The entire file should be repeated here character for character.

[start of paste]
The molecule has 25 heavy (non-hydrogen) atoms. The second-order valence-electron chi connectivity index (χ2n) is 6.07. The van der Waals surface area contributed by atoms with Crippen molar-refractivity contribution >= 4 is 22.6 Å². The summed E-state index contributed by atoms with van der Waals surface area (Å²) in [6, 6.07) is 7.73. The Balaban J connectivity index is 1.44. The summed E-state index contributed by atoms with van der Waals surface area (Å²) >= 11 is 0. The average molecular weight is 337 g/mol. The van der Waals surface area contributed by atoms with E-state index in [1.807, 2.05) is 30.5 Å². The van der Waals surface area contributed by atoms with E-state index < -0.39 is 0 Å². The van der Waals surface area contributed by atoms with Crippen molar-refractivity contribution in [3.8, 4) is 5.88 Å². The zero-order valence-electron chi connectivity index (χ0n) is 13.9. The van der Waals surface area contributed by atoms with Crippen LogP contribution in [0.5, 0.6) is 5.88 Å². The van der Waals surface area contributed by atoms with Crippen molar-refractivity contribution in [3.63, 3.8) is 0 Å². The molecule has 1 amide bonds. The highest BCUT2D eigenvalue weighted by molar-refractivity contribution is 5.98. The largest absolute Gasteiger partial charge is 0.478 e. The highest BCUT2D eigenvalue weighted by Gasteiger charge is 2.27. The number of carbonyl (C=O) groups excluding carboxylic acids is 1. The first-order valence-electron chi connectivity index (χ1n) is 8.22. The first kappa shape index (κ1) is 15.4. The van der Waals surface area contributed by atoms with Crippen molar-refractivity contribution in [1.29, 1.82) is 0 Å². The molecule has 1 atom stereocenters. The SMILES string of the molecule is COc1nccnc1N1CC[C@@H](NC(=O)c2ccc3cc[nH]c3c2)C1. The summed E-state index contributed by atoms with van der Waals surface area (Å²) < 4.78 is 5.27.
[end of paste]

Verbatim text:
The molecule has 25 heavy (non-hydrogen) atoms. The second-order valence-electron chi connectivity index (χ2n) is 6.07. The van der Waals surface area contributed by atoms with Crippen molar-refractivity contribution >= 4 is 22.6 Å². The summed E-state index contributed by atoms with van der Waals surface area (Å²) in [6, 6.07) is 7.73. The Balaban J connectivity index is 1.44. The summed E-state index contributed by atoms with van der Waals surface area (Å²) >= 11 is 0. The average molecular weight is 337 g/mol. The van der Waals surface area contributed by atoms with E-state index in [1.807, 2.05) is 30.5 Å². The van der Waals surface area contributed by atoms with E-state index < -0.39 is 0 Å². The van der Waals surface area contributed by atoms with Crippen molar-refractivity contribution in [3.8, 4) is 5.88 Å². The zero-order valence-electron chi connectivity index (χ0n) is 13.9. The van der Waals surface area contributed by atoms with Crippen LogP contribution in [0.5, 0.6) is 5.88 Å². The van der Waals surface area contributed by atoms with Crippen molar-refractivity contribution in [3.63, 3.8) is 0 Å². The molecule has 1 amide bonds. The highest BCUT2D eigenvalue weighted by molar-refractivity contribution is 5.98. The largest absolute Gasteiger partial charge is 0.478 e. The highest BCUT2D eigenvalue weighted by Gasteiger charge is 2.27. The number of carbonyl (C=O) groups excluding carboxylic acids is 1. The first-order valence-electron chi connectivity index (χ1n) is 8.22. The first kappa shape index (κ1) is 15.4. The van der Waals surface area contributed by atoms with Crippen molar-refractivity contribution in [1.29, 1.82) is 0 Å². The molecule has 1 atom stereocenters. The SMILES string of the molecule is COc1nccnc1N1CC[C@@H](NC(=O)c2ccc3cc[nH]c3c2)C1. The summed E-state index contributed by atoms with van der Waals surface area (Å²) < 4.78 is 5.27.